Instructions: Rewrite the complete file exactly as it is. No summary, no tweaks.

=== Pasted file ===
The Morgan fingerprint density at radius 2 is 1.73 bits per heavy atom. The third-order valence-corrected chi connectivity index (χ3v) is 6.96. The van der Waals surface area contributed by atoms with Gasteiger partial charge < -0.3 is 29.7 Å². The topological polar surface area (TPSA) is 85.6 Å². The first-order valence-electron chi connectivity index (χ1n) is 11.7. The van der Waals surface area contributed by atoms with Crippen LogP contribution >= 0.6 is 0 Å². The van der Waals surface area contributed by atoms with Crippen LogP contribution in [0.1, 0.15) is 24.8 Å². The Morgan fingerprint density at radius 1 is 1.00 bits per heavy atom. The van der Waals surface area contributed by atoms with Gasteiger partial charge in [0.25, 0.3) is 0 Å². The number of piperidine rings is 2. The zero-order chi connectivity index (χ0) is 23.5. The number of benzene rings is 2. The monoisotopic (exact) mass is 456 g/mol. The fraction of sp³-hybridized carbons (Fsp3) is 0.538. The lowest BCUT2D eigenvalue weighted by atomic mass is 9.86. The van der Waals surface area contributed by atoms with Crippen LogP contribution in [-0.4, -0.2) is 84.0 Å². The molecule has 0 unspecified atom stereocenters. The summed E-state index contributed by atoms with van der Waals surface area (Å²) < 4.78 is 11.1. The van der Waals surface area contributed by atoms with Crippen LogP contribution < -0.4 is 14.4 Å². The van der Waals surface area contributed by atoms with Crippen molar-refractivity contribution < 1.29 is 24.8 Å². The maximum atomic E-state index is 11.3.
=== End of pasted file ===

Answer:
The Morgan fingerprint density at radius 2 is 1.73 bits per heavy atom. The third-order valence-corrected chi connectivity index (χ3v) is 6.96. The van der Waals surface area contributed by atoms with Gasteiger partial charge < -0.3 is 29.7 Å². The topological polar surface area (TPSA) is 85.6 Å². The first-order valence-electron chi connectivity index (χ1n) is 11.7. The van der Waals surface area contributed by atoms with Crippen LogP contribution >= 0.6 is 0 Å². The van der Waals surface area contributed by atoms with Crippen LogP contribution in [0.1, 0.15) is 24.8 Å². The Morgan fingerprint density at radius 1 is 1.00 bits per heavy atom. The van der Waals surface area contributed by atoms with Gasteiger partial charge in [0.25, 0.3) is 0 Å². The number of piperidine rings is 2. The zero-order chi connectivity index (χ0) is 23.5. The number of benzene rings is 2. The monoisotopic (exact) mass is 456 g/mol. The fraction of sp³-hybridized carbons (Fsp3) is 0.538. The lowest BCUT2D eigenvalue weighted by atomic mass is 9.86. The van der Waals surface area contributed by atoms with Crippen LogP contribution in [-0.4, -0.2) is 84.0 Å². The molecule has 0 unspecified atom stereocenters. The summed E-state index contributed by atoms with van der Waals surface area (Å²) < 4.78 is 11.1. The van der Waals surface area contributed by atoms with Crippen LogP contribution < -0.4 is 14.4 Å². The van der Waals surface area contributed by atoms with Crippen molar-refractivity contribution < 1.29 is 24.8 Å². The maximum atomic E-state index is 11.3.